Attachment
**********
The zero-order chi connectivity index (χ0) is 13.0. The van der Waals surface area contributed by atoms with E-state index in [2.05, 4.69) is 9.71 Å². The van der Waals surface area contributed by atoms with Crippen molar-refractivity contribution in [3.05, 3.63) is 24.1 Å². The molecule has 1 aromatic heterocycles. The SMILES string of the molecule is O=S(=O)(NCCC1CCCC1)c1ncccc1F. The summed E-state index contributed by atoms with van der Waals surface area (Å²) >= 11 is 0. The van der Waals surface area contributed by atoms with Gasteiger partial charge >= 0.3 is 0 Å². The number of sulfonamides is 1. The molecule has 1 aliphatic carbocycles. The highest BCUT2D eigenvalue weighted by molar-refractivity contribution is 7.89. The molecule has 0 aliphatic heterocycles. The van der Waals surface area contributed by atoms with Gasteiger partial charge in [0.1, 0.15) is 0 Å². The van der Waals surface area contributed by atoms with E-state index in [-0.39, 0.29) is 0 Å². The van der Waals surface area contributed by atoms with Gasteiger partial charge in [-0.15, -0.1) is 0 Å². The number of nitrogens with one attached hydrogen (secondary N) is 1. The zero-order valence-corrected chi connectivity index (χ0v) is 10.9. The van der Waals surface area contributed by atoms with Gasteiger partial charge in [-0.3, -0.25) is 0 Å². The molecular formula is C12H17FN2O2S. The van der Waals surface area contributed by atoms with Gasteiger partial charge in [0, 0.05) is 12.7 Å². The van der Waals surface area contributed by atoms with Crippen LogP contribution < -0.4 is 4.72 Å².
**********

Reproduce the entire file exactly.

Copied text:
The zero-order chi connectivity index (χ0) is 13.0. The van der Waals surface area contributed by atoms with E-state index in [2.05, 4.69) is 9.71 Å². The van der Waals surface area contributed by atoms with Crippen molar-refractivity contribution in [3.05, 3.63) is 24.1 Å². The molecule has 1 aromatic heterocycles. The SMILES string of the molecule is O=S(=O)(NCCC1CCCC1)c1ncccc1F. The summed E-state index contributed by atoms with van der Waals surface area (Å²) >= 11 is 0. The van der Waals surface area contributed by atoms with Gasteiger partial charge >= 0.3 is 0 Å². The number of sulfonamides is 1. The molecule has 1 aliphatic carbocycles. The highest BCUT2D eigenvalue weighted by molar-refractivity contribution is 7.89. The molecule has 0 aliphatic heterocycles. The van der Waals surface area contributed by atoms with Gasteiger partial charge in [0.1, 0.15) is 0 Å². The van der Waals surface area contributed by atoms with E-state index in [-0.39, 0.29) is 0 Å². The van der Waals surface area contributed by atoms with Gasteiger partial charge in [-0.15, -0.1) is 0 Å². The number of nitrogens with one attached hydrogen (secondary N) is 1. The zero-order valence-corrected chi connectivity index (χ0v) is 10.9. The van der Waals surface area contributed by atoms with Gasteiger partial charge in [-0.3, -0.25) is 0 Å². The molecular formula is C12H17FN2O2S. The van der Waals surface area contributed by atoms with Gasteiger partial charge in [0, 0.05) is 12.7 Å². The van der Waals surface area contributed by atoms with Crippen LogP contribution < -0.4 is 4.72 Å².